The day you bring your new puppy home is the day you’ve been waiting for. It’s your first day as long-term companions, and you want to begin bonding with your pup immediately. Start off right by staying home, so you can make your puppy feel secure and enjoy every minute of this experience.
Here are some tips to make sure the first day is the best it can be for your puppy, for you, and for your family.
Introducing Puppy to a New Home
- Limit your puppy’s access. Too many new places, smells, and people at once may confuse them. Instead, let them explore a designated area where you are, too. Then introduce them to the rest of the house, one room at a time.
- Choose a potty spot. Start by taking them to the outside area where you want them to eliminate. When they relieve themselves, use a command that you’ll stick to, like “go potty,” and reward them with a special treat and praise.
- Introduce the puppy to their new family. If possible, do this one person at a time. Give your dog a chance to meet each of you quietly. Supervise young children. Discourage them from picking up the puppy. Let them hold them in their laps with your help.
- Minimize stress and excitement. Don’t invite friends and neighbors over to meet the dog yet. That will be important very soon, but should not start on the first day.
- Introduce other family pets. Puppies are still developing their communication skills and don’t understand the rules set in place by adult dogs. As long as an adult dog’s behavior is appropriate when correcting a puppy, it’s okay if they growl a little. If the elder dog becomes agitated, separate or redirect the puppy.
- Don’t interact with dogs outside your home. Because your puppy probably hasn’t gotten all of their shots, they shouldn’t interact with strange dogs or even walk where other dogs do.
- Start enforcing rules. The puppy needs to learn the house rules from the very beginning. Praise good behavior. Set your rules ahead of time and stick to them. For example, where do you want the puppy to sleep? Is the puppy allowed on the furniture? Can the puppy have food scraps from the table?
- Make a veterinary appointment. Your vet should give your puppy a checkup in the next few days.
Start a Routine and Stick to It
Structure will help your new canine family member feel secure and understand what’s expected of them. Routine makes it easier for everyone, humans included. Create a schedule and stick to it. Keep in mind:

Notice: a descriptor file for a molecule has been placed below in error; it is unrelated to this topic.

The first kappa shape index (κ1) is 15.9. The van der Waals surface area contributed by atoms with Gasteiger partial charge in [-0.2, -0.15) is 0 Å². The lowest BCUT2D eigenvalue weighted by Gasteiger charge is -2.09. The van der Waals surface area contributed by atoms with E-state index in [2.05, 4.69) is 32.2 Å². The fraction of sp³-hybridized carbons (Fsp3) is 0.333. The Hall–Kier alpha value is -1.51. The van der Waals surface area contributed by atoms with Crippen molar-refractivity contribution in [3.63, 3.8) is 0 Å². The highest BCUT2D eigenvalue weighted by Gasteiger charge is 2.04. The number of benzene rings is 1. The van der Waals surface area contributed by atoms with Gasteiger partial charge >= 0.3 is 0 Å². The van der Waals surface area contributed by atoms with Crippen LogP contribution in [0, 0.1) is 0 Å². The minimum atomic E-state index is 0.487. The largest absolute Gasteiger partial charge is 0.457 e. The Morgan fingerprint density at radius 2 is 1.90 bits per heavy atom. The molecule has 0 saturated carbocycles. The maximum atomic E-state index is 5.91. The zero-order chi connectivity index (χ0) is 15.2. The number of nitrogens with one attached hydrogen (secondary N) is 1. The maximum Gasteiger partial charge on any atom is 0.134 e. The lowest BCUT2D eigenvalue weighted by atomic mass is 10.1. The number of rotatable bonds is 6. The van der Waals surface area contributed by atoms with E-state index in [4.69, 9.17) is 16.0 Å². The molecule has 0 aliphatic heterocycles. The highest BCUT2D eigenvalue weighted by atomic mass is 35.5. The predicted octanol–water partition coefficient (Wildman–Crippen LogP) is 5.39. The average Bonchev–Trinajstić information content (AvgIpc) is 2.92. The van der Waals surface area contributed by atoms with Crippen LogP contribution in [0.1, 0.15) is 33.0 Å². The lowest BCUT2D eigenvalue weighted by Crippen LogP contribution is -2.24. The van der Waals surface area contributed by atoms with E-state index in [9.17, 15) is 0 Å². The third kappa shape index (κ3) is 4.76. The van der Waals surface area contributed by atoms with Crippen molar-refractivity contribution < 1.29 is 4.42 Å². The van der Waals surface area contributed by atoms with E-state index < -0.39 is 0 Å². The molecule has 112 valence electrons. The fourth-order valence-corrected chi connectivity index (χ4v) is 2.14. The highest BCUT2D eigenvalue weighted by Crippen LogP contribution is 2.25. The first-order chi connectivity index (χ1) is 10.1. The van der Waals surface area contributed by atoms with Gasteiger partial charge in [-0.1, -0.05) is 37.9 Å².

- Mealtime: Young puppies eat three times a day. Put your puppy on a regular feeding schedule. What goes in on a regular schedule will come out on a regular schedule.
- Potty breaks: Every time your puppy eats, drinks, wakes up, plays, sniffs around the room, provide them with a potty break. Most young puppies have to eliminate at least every 45 minutes when awake. Pick the puppy up and carry them to the designated potty area. Never punish them for housetraining “mistakes.” When they eliminate outside, reward them immediately.
- Playtime: Your puppy needs exercise and interaction with you. A word of caution—sustained, strenuous exercise (like long runs or jumping) is not good for puppies. But playing with toys and with you, mental stimulation with puzzles, and running in the yard are great activities. A tired puppy is a good puppy.
- Dreamland: Young puppies sleep a lot. In fact, some will sleep 16 to 18 hours a day. Plan on several nap times during the day. You may need to put a crate in a quiet part of the house so they won’t be disturbed. At night, set a puppy bedtime and help them get used to the routine.
Surviving the First Night
Some puppies sleep through the night right from the start. Others may cry for a few nights. And some may not be able to hold their pee and will need a middle of the night trip outside, but this usually ends by age 4-5 months.
- For many puppies, evening is the “witching hour.” If you anticipate it by initiating play, your dog may use up some energy and settle down. An evening stroll gives them exercise and a chance to take a potty break. Be sure they go to the bathroom right before bed.
- Put their crate in your bedroom. Your pup will feel more secure if they have you nearby. Bring home a blanket or stuffed toy that smells like your pup’s mother, and keep that in their crate.
- A set bedtime makes adjustment and house training easier for everyone. It doesn’t matter if it’s 8 p.m. or midnight, as long as it becomes a routine. Take your pet to their crate and help them settle down for the night – giving them a small treat when they go in willingly.
- If your puppy is not yet able to make it through the night, when they whine, quietly carry them out for a quick, boring potty break. Then put them back in the crate.
- If the pup cries, do not put them in your bed unless that is where you want them to sleep. You can put the crate right next to your bed and put your hand inside to reassure them that you’re there. A crate is like a den, a place where a puppy won’t eliminate.
Building Strong Bonds
With lots of affectionate contact with the family, consistent rules and routine, and rewards for good behavior, your puppy will quickly learn their place in this new “pack.” Most importantly, you will establish a bond that will endure throughout their life.